|System: PS3*, Xbox 360, PC|
|Dev: 4A Games|
|Pub: Deep Silver|
|Release: May 14, 2013|
|Screen Resolution: 480p-1080p||Blood, Intense Violence, Nudity, Sexual Content, Strong Language, Use of Drugs and Alcohol|
by Joshua Bruce
Having never played the original Metro 2033, I had no idea what to expect from Metro: Last Light. Sure, I knew the basics – post-apocalyptic, dystopian, survival horror – all the standard ingredients for a successful single-player FPS. I mean, it worked for Fallout, right? But fortunately, that is where the similarities end and where the original experience of Metro: Last Light begins.
The first thing to understand about the Metro series is that it is based in literature. The concept and story of the game is derived from an immensely popular series of Russian books, written by Dmitry Glukhovsky, who has collaborated on both Metro games. This narrative storytelling approach, coupled with the pulse-pounding survival horror gameplay and atmosphere, is a winning combination that you are unlikely to find anywhere else.
You play as Artyom, the main protagonist from both the books and original game. He has been promoted to the rank of Ranger, and Last Light opens with him set upon a mission to find a “Dark One” that has survived a missile attack intended to wipe out the “Dark Ones” for good. Of course, the mission goes awry. Through a hallucination, the Dark One shows Artyom how it survived the attack, which knocks him out. The unconscious Artyom and the surviving Dark One are both captured by an enemy patrol, thus setting into motion the events of Metro: Last Light.
The story of Metro: Last Light retains its literary roots through narrated loading screens that function almost as a diary of the main character. In addition to making load times much less boring, this propels the story forward by giving you access to the thoughts of your character, making it a more personal experience.
However, other than the voiceovers, Metro: Last Light prefers to deliver story elements through interactive in-game sequences, instead of obligatory cutscenes. For example, early on in the game you find yourself in a plane that crashed into Moscow the day of the nuclear attacks. As you would expect, the aircraft is littered with the skeletal remains of the passengers, which is creepy enough all by itself. But as you move through the plane, you begin to have split-second hallucinations of the screaming passengers, ultimately culminating in a full-fledged vision of the jet crashing. You see this from the perspective of the cockpit. These hallucinations deliver story elements in a much more organic way than a cutscene ever could, keeping you involved in the story, instead of separating you from it.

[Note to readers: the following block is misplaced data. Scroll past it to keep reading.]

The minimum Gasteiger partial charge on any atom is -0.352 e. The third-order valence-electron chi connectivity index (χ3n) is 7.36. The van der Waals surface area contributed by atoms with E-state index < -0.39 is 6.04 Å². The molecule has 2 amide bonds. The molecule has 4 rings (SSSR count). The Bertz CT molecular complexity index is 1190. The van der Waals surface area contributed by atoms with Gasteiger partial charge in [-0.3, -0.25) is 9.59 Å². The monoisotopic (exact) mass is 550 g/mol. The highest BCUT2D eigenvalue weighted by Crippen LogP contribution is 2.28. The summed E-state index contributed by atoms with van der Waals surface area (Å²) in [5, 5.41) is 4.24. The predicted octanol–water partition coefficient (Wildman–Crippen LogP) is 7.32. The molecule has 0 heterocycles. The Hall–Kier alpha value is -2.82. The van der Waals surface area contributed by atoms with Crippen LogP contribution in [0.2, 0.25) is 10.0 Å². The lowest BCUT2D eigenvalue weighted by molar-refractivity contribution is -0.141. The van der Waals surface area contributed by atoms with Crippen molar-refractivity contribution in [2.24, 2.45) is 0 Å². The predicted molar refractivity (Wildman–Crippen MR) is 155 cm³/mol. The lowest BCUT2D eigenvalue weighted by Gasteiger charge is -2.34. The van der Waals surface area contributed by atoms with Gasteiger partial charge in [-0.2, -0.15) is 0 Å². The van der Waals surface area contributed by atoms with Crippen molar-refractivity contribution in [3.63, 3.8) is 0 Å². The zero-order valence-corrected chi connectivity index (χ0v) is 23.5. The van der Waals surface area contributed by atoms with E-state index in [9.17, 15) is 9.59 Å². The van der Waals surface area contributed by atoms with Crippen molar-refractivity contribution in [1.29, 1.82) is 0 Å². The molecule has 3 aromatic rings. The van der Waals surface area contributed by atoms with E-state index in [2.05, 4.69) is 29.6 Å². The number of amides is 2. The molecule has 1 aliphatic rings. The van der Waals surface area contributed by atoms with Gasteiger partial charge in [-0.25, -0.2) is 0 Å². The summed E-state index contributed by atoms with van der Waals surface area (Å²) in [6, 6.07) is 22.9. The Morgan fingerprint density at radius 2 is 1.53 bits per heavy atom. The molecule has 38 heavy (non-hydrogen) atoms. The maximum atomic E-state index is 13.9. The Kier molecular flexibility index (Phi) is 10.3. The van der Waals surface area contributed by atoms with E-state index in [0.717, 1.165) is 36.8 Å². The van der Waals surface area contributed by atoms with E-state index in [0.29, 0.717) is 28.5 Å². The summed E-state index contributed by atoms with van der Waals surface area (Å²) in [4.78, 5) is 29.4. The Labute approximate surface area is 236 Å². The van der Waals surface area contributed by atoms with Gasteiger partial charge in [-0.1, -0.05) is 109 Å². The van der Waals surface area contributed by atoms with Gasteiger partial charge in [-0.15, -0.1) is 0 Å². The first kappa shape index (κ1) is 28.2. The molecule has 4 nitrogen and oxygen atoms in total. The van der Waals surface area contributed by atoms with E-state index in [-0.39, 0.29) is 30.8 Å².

But what story could survive without a convincing and immersive setting? Thankfully, Metro: Last Light has this in spades. The world of the Metro is incredibly detailed. Stations are bustling with survivors; shops and eateries are present in the dank and dirty underground, and dilapidated tunnels show the scars of countless battles fought there. The ambience of the Metro is immersive to say the least, and so many details are crammed into the environment that it will take you several playthroughs to see everything Metro: Last Light has to offer.
To further the immersion, Metro: Last Light implements several gameplay elements that stray away from the standard FPS formula. Most HUD components have been eliminated, leaving only the ammo counter for your weapon, which is also removed in harder difficulties. But don’t worry, you’re not flying blind, Metro: Last Light just integrates game elements that would normally be on your HUD in different, more organic ways.
For example, the air on the surface of Moscow is toxic. You must wear a chemical mask to survive, and the mask requires filters to continue to work properly. Instead of standard time-counter cluttering your screen to tell you when your filter will run out, your watch displays the amount of time you have left. Your handy-dandy watch also has a light sensor, which tells you if you are concealed in darkness, or if enemies can see you.
Additionally, there is no health meter, so you must rely on visual cues such as blurred vision, blood, and an accelerated heartbeat (represented by vibration through your controller) to know when you are hurt. Your clipboard can be brought up to show any notes you have on your current objective, and it also contains your compass. All of these intuitive alternatives to a static HUD add to the immersive quality of the game, making it more about the story and gameplay and less about the bells and whistles of a standard FPS.
But for all its successes, Metro: Last Light is not without flaws. Graphically, the game suffers some setbacks. While the world is intricate and detailed, there are times when textures load slowly in spots, which makes for appearing signs and odd colorations that flicker when you move. Mobile parts of the environment can magically move through solid objects and shadows are oddly pixelated.
However, the most notable visual hiccups are in the character models and animations. Immediately noticeable in the game, the characters look as though they are separated from the environment, almost like they are overlaid. Some characters move strangely out of sync with their voices and other sounds they create in the environment. Animations can be jerky, and occasionally downright weird. On several occasions, I saw a character flicker out of place, or turn in an odd way that made me raise an eyebrow. Collision detection was also an issue at points, and when I walked into another character I found myself inside of them, looking at all their jagged edges.